Stanley Fischer speaks at 12:30pm and Yellen follows at 1pm. Remember a year ago the Fed used the excuse of ‘the tightening of financial conditions’ as reason not to hike. With stocks at record highs and credit spreads near record lows its now quite the opposite.
Thanks to rising energy costs, January headline CPI in Japan rose .4% y/o/y as expected vs .3% in December and the core/core rate (ex both food and energy) was up by .2%, twice the pace as in the month prior and also as forecasted. The more up to date February CPI for Tokyo saw no change in prices y/o/y ex food and energy and a drop of .3% at the headline level. For all the obsessions over many years about wanting higher inflation in Japan and the global central bank panic over deflation that causes them to go to great lengths to print money and pin rates, Japan is the only country that has actually seen price stability over the past 25 years. CPI since 1992 has averaged .2%. Americans instead have seen the purchasing power of their dollars fall by 2.3% on average each year for the past 25. The desire for higher inflation when wage growth is modest and bond yields are still microscopic makes no sense to me. But, on the other hand the only way to deal with the amount of debt they have is to inflate it away. Fun times. As for the BoJ, DJ is reporting that the BoJ is “more confident that inflation will top 1% in next fiscal year.”
Japanese consumer confidence for February was 43.1, essentially unchanged for the 2nd month with the key Income Growth component lower. Since Abenomics began in late 2012, this confidence index is up a whopping 3 pts. It touched 50 in 2006. A lot of trees were cut down to print all that yen in order to get that kind of lame progress. Also, in an aging population that is literally shrinking, senior citizens have no fixed income to speak of to live on but that is certainly nothing new.
On the labor front, the Japanese jobs market remains tight. The jobs to applicant ratio held at 1.43, the highest since 1991 and the unemployment rate is at just 3%, down one tenth and matching the lowest level since 1995. The only thing missing here is a quicker pace of wage gains that still remains elusive. At least for Japanese exporters to the US, they are now put on hold over this border adjustment tax proposal. We can say the same for any foreign company that exports to the US, they are worried. Contra to the action in every other market, JGB yields fell overnight but the yen is lower and the Nikkei fell .5% as all Asian markets were red overnight. I mentioned the particular weakness yesterday in the Hang Seng and it fell another .7% led by a drop in property stocks with the rise in rates. It’s now down 6 in the last 7 days. Trump needs to go there and give a speech.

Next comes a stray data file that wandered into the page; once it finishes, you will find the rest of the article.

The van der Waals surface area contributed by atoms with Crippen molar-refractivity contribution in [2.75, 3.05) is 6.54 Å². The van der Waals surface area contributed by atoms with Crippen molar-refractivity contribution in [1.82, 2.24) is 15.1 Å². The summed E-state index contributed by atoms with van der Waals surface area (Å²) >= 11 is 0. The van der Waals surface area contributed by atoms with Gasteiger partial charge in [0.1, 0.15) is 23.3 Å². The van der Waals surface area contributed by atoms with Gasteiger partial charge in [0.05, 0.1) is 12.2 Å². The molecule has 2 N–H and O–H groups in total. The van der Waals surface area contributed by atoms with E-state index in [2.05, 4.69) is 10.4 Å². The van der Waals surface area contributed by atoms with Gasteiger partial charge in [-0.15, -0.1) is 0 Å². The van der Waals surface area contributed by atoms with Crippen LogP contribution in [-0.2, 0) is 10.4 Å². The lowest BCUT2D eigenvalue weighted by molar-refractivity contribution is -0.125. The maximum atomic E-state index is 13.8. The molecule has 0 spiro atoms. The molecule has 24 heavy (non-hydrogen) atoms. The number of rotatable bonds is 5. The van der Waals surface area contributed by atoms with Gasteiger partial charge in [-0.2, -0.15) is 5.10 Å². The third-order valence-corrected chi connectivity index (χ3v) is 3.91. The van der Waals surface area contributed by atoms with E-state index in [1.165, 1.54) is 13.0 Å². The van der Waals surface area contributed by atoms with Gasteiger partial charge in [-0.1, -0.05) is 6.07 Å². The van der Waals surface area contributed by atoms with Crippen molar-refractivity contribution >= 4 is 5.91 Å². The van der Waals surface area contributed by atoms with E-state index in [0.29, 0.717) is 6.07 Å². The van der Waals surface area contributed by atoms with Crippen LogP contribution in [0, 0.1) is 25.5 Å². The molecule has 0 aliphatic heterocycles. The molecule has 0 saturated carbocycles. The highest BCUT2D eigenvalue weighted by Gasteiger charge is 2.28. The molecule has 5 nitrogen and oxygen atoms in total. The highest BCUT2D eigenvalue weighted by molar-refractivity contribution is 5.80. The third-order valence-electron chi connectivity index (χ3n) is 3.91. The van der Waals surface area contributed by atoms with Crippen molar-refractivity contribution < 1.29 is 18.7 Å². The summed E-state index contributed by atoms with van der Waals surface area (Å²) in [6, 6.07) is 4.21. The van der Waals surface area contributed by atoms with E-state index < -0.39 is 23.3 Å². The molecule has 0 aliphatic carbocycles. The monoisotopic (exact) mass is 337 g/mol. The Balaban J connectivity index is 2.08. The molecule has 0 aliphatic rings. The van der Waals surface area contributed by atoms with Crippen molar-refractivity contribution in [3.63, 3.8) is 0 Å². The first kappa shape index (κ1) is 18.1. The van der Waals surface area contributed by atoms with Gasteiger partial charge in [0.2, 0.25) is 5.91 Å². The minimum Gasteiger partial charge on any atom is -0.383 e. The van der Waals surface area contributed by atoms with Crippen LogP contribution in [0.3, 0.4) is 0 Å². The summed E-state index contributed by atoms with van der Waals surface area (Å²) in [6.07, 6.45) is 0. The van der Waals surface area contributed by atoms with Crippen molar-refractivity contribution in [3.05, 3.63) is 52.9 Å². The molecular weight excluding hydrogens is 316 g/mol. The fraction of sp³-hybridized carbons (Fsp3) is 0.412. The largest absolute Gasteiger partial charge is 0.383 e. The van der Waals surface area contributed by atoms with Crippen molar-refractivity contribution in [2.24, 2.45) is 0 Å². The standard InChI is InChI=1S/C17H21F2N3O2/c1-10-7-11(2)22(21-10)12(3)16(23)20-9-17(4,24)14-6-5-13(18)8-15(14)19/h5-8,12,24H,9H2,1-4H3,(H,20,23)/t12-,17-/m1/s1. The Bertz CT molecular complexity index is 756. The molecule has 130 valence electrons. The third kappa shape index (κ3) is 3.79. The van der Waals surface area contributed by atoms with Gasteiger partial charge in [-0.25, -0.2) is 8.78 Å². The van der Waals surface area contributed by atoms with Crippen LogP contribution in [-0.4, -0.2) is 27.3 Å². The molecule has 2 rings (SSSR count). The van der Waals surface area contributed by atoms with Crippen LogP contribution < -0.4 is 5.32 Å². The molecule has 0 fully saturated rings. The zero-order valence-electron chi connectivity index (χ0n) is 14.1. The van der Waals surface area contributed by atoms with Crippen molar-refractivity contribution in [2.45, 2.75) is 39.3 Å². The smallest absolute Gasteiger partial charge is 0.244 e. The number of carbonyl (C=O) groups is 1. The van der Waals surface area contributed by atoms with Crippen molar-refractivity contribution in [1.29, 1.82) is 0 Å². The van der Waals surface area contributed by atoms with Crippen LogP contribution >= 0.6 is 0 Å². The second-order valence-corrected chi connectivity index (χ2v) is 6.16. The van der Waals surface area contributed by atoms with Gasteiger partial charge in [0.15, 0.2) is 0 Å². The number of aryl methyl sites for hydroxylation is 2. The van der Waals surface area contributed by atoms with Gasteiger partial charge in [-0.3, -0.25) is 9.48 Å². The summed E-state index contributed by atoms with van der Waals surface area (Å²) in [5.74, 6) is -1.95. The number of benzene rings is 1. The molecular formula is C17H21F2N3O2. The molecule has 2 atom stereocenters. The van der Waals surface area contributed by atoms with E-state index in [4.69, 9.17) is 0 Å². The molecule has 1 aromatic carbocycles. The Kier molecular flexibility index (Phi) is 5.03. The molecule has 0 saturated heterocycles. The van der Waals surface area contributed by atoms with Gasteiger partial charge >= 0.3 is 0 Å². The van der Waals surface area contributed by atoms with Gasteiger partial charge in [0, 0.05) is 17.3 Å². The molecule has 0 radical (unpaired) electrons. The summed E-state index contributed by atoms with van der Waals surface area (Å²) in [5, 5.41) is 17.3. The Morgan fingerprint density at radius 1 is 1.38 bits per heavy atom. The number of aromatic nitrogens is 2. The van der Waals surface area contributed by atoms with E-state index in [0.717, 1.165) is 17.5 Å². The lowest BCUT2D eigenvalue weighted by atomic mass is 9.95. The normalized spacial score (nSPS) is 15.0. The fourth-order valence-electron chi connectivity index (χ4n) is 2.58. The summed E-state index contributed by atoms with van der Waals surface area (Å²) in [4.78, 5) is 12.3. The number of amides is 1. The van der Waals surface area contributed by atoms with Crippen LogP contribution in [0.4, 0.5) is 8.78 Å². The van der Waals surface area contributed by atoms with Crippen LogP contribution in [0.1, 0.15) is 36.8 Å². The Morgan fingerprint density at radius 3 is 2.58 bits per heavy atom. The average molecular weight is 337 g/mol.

Also out in Asia were more PMI’s where the private sector weighted Chinese services index fell m/o/m by .5 pt to 52.6. That quietly is at a 4 month low. The improvement in the Chinese data of late has been on the manufacturing side. The services PMI out of Japan also dipped and PMI’s in Singapore and Hong Kong also fell m/o/m. As we get to the end of the disastrous forced currency exchange in India, their services PMI rose back above 50 to 50.3 from 48.7.
The final look at Eurozone services PMI was 55.5, .1 pt below the 1st print but up from 53.7 in January and it’s at the best level since May 2011. Service gains were seen for the biggest 4 countries. Markit equates the growth seen in its manufacturing and services composite index to a GDP increase of .6% q/o/q in Q1. Job growth also continues to improve. Inflation pressures also is a part of this equation as “input prices rose at the quickest pace since June 2011 in February, reflecting higher staff costs and increased purchases prices (the latter due in part to rising commodity costs and the weak euro).” The euro is up and continues to stubbornly hold that $1.05 level.
Retail sales in the euro area in January disappointed with a .1% m/o/m decline vs the estimate of up .3% and December was revised down by two tenths. It’s 4 of the last 5 months of m/o/m sales declines although are still up y/o/y. German retail sales in particular were softer than expected. Is this all the result of higher inflation? Higher energy costs? Most likely it was a factor because I don’t see many signs of wage acceleration in Europe (outside of Germany) and the ECB wants this higher inflation.
The French stock market is getting a lift of about .5% after a poll showed that Emmanuel Macron, the business friendly candidate, is now ahead of Marie Le Pen by 1.5 pts in the first round. A Macron Presidency would be a big positive I believe for France. The Fillon campaign is dying on the vine unfortunately because of his nepotism hiring issues. He was my favorite because of his Reagan, Thatcher economic beliefs.